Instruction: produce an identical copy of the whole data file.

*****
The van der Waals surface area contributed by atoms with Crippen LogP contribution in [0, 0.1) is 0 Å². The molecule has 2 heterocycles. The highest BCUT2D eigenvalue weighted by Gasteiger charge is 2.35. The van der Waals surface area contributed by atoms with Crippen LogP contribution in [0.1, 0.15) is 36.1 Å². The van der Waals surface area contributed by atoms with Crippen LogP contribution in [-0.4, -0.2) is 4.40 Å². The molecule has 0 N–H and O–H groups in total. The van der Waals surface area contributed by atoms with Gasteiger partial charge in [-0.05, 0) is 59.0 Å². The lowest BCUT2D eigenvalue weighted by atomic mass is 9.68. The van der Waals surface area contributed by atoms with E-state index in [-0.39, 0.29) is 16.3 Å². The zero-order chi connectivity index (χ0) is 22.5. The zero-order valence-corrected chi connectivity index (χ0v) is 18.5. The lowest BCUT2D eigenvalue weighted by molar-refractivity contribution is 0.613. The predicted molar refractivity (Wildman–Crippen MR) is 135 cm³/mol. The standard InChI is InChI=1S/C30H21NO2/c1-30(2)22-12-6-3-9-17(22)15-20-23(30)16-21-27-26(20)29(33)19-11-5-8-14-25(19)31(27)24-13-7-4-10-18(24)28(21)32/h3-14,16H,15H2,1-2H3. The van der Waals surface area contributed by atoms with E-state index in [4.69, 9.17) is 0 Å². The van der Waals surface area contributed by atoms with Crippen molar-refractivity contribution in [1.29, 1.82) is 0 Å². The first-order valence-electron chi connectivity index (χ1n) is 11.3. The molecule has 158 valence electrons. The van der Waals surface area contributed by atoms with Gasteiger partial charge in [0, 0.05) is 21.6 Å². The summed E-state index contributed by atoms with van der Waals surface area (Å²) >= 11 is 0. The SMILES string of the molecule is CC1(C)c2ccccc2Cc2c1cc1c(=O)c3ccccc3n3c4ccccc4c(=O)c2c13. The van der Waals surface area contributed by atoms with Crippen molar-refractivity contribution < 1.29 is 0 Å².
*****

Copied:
The van der Waals surface area contributed by atoms with Crippen LogP contribution in [0, 0.1) is 0 Å². The molecule has 2 heterocycles. The highest BCUT2D eigenvalue weighted by Gasteiger charge is 2.35. The van der Waals surface area contributed by atoms with Crippen LogP contribution in [0.1, 0.15) is 36.1 Å². The van der Waals surface area contributed by atoms with Crippen LogP contribution in [-0.4, -0.2) is 4.40 Å². The molecule has 0 N–H and O–H groups in total. The van der Waals surface area contributed by atoms with Gasteiger partial charge in [-0.05, 0) is 59.0 Å². The lowest BCUT2D eigenvalue weighted by atomic mass is 9.68. The van der Waals surface area contributed by atoms with E-state index in [-0.39, 0.29) is 16.3 Å². The zero-order chi connectivity index (χ0) is 22.5. The zero-order valence-corrected chi connectivity index (χ0v) is 18.5. The lowest BCUT2D eigenvalue weighted by molar-refractivity contribution is 0.613. The predicted molar refractivity (Wildman–Crippen MR) is 135 cm³/mol. The standard InChI is InChI=1S/C30H21NO2/c1-30(2)22-12-6-3-9-17(22)15-20-23(30)16-21-27-26(20)29(33)19-11-5-8-14-25(19)31(27)24-13-7-4-10-18(24)28(21)32/h3-14,16H,15H2,1-2H3. The van der Waals surface area contributed by atoms with E-state index in [4.69, 9.17) is 0 Å². The van der Waals surface area contributed by atoms with Crippen molar-refractivity contribution in [1.29, 1.82) is 0 Å². The first-order valence-electron chi connectivity index (χ1n) is 11.3. The molecule has 158 valence electrons. The van der Waals surface area contributed by atoms with Gasteiger partial charge in [0, 0.05) is 21.6 Å². The summed E-state index contributed by atoms with van der Waals surface area (Å²) >= 11 is 0. The SMILES string of the molecule is CC1(C)c2ccccc2Cc2c1cc1c(=O)c3ccccc3n3c4ccccc4c(=O)c2c13. The van der Waals surface area contributed by atoms with Crippen molar-refractivity contribution < 1.29 is 0 Å².